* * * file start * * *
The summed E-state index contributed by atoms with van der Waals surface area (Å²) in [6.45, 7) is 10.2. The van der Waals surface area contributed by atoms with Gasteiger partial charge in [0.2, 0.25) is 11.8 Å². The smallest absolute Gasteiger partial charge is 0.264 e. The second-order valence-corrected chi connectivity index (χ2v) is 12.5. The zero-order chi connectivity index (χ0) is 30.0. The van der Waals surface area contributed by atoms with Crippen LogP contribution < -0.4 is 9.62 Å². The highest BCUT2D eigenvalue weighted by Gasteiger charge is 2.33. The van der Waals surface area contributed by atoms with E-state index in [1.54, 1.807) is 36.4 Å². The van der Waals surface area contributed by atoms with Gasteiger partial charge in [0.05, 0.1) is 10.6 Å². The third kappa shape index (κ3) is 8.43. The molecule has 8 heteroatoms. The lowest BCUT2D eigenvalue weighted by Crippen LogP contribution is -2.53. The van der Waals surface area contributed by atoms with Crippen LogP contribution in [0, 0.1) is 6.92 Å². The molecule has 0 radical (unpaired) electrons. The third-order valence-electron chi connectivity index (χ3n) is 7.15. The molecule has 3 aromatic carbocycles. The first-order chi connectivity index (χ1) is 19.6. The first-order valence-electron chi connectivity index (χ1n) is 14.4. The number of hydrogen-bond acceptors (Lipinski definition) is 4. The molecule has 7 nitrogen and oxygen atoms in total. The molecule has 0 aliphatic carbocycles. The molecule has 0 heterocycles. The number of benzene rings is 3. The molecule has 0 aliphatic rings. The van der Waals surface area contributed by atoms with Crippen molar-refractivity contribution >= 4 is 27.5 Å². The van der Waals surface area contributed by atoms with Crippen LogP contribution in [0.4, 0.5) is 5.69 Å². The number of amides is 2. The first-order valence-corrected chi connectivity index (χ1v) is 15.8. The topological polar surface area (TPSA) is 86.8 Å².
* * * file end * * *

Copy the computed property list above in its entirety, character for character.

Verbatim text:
The summed E-state index contributed by atoms with van der Waals surface area (Å²) in [6.45, 7) is 10.2. The van der Waals surface area contributed by atoms with Gasteiger partial charge in [0.2, 0.25) is 11.8 Å². The smallest absolute Gasteiger partial charge is 0.264 e. The second-order valence-corrected chi connectivity index (χ2v) is 12.5. The zero-order chi connectivity index (χ0) is 30.0. The van der Waals surface area contributed by atoms with Crippen LogP contribution < -0.4 is 9.62 Å². The highest BCUT2D eigenvalue weighted by Gasteiger charge is 2.33. The van der Waals surface area contributed by atoms with E-state index in [1.54, 1.807) is 36.4 Å². The van der Waals surface area contributed by atoms with Gasteiger partial charge in [0.05, 0.1) is 10.6 Å². The third kappa shape index (κ3) is 8.43. The molecule has 8 heteroatoms. The lowest BCUT2D eigenvalue weighted by Crippen LogP contribution is -2.53. The van der Waals surface area contributed by atoms with Crippen LogP contribution in [0, 0.1) is 6.92 Å². The molecule has 0 radical (unpaired) electrons. The third-order valence-electron chi connectivity index (χ3n) is 7.15. The molecule has 3 aromatic carbocycles. The first-order chi connectivity index (χ1) is 19.6. The first-order valence-electron chi connectivity index (χ1n) is 14.4. The number of hydrogen-bond acceptors (Lipinski definition) is 4. The molecule has 7 nitrogen and oxygen atoms in total. The molecule has 0 aliphatic carbocycles. The molecule has 0 heterocycles. The number of benzene rings is 3. The molecule has 0 aliphatic rings. The van der Waals surface area contributed by atoms with Crippen molar-refractivity contribution >= 4 is 27.5 Å². The van der Waals surface area contributed by atoms with Crippen LogP contribution in [0.4, 0.5) is 5.69 Å². The number of amides is 2. The first-order valence-corrected chi connectivity index (χ1v) is 15.8. The topological polar surface area (TPSA) is 86.8 Å².